Open Innovation: Book Review

Open Innovation Book Review

Open Innovation: New Product Development Essentials from the PDMA (Book Review)

Charles Noble, Serdar S. Durmusoglu and Abbie Griffin

Originally published: 2015 (PDMA Visions Magazine Issue 1, 2015 • Vol 39 • No 1)
Read time: 6 minutes

Product innovation processes have not always been hard walled. They haven’t always shunned outside input or jealously guarded against leaks to the outside world. For example, back in 1714, the British government offered a prize to anyone who could develop a practical method to determine ships’ precise longitudes.

Over the last several years, we have tried to get back to this model, and poking holes in the walls of innovation processes has gained tremendous momentum, primarily thanks to Henry Chesbrough, who championed the “open innovation” concept, which called on firms to intentionally embrace both internal and external parties in their quest to develop successful new products.

Our new book “Open Innovation: New Product Development Essentials from the PDMA” fills a crucial gap in this space, providing managers tasked by a well-intentioned CEO to explore this “open innovation thing” with a reference tool that calls upon the experience of experts in the field. Readers will find clear, usable tools and ideas to implement the principles of open innovation in their firms. The collection of chapters in this book will inspire managers to “shake up” their own approaches to maximize their firm’s innovation potential.

The book starts by offering insights into the essential tools for open innovation during the discovery phase, frequently referred to as the fuzzy front end of product innovation. In this section, the authors describe four different stages of “open” foresight workshop designs for collaborative opportunity identification, as well as what steps you can take to open your firm’s foresight processes. In another chapter, authors introduce tools for patent analysis that you can use for technology mapping and subsequently for identifying the right co-development partner.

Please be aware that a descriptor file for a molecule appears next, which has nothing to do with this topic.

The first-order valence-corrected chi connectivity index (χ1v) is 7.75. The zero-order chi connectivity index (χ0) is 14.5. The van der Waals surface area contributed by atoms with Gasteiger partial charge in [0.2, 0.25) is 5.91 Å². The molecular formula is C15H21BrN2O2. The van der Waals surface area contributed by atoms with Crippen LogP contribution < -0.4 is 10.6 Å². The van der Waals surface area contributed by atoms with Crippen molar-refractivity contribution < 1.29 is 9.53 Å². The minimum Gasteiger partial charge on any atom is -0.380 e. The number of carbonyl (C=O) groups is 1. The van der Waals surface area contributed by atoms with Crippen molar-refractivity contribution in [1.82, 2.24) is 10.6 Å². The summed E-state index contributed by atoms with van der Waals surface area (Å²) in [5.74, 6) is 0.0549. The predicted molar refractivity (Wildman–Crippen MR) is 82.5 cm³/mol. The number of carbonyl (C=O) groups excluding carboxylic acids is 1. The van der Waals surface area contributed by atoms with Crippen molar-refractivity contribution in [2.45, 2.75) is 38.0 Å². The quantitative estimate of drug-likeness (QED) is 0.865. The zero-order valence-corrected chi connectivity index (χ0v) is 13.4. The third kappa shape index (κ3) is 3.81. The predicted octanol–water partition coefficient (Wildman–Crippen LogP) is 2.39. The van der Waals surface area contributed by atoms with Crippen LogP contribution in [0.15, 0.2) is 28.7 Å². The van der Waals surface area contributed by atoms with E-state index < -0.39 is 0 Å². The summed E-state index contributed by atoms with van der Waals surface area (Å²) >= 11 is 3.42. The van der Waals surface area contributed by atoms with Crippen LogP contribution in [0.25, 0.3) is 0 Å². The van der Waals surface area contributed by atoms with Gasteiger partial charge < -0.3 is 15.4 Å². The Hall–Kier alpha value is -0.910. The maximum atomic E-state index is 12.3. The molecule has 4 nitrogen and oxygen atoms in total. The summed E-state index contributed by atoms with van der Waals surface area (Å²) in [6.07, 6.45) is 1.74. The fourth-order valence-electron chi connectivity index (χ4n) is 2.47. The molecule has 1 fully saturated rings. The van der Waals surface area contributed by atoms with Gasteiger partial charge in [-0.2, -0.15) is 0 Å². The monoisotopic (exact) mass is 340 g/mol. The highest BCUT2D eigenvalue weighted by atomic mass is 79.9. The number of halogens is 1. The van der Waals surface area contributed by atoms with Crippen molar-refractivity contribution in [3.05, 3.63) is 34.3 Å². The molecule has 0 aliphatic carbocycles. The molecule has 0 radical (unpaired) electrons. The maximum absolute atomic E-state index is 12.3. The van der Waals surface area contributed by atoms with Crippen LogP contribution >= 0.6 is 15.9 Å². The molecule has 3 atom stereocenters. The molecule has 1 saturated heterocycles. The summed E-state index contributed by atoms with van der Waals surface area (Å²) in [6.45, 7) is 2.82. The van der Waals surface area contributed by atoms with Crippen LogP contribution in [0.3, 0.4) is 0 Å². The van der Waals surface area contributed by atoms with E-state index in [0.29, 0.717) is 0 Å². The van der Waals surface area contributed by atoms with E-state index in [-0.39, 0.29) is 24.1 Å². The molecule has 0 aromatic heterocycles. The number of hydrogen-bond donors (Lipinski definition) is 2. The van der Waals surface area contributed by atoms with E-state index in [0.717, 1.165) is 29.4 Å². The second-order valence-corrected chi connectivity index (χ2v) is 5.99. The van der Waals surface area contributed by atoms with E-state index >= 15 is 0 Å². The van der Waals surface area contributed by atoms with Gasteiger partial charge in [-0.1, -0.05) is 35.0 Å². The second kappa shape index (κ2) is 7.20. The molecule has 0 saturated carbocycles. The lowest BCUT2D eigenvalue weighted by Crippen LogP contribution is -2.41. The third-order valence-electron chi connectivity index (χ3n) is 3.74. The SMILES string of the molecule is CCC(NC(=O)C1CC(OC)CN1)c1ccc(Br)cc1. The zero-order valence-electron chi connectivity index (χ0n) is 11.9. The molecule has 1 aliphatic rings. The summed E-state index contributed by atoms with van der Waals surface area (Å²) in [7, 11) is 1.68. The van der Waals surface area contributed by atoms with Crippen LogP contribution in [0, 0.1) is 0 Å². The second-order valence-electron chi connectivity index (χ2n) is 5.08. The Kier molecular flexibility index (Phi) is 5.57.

To implement open innovation in the development stage, our authors provide insights into incorporating customers online and leveraging the wisdom of a firm’s employees by implementing prediction, preference and idea markets. Other authors show how to employ visual thinking techniques when your employees are partnering with experts outside of your firm, so that they achieve a smooth, tacit knowledge transfer.

A dedicated section on collaborating with universities describes how some schools have developed more than 1,000 concepts in the last decade with partnering firms, both small and large sized, through cross-disciplinary courses. Readers will learn specific activities and methods to follow in such partnerships. The book concludes with chapters that portray best practices and advice for open innovation, such as a section in which the executives of a small firm reveal the lessons they learned during successful open innovation collaborations over the last couple of decades.

About the Authors

Charles H. Noble, PhD, is the current chair of PDMA. He is also Proffitt’s Professor of Marketing and director of the marketing Ph.D. program at the University of Tennessee in Knoxville.

Serdar S. Durmusoglu, PhD, is an associate professor of marketing at the University of Dayton. He also serves on the PDMA Academic Committee and has co-chaired the PDMA Research Forum. His research mainly focuses on the effects of information technology on new product development, new product development decision making and the open innovation practices.

Abbie Griffin, NPDP, PDMA’s VP of Publications, holds the Royal L. Garff Endowed Chair in Marketing at the David Eccles School of Business at the University of Utah, where she teaches the first year core MBA Marketing Management course and MBA second year marketing electives.

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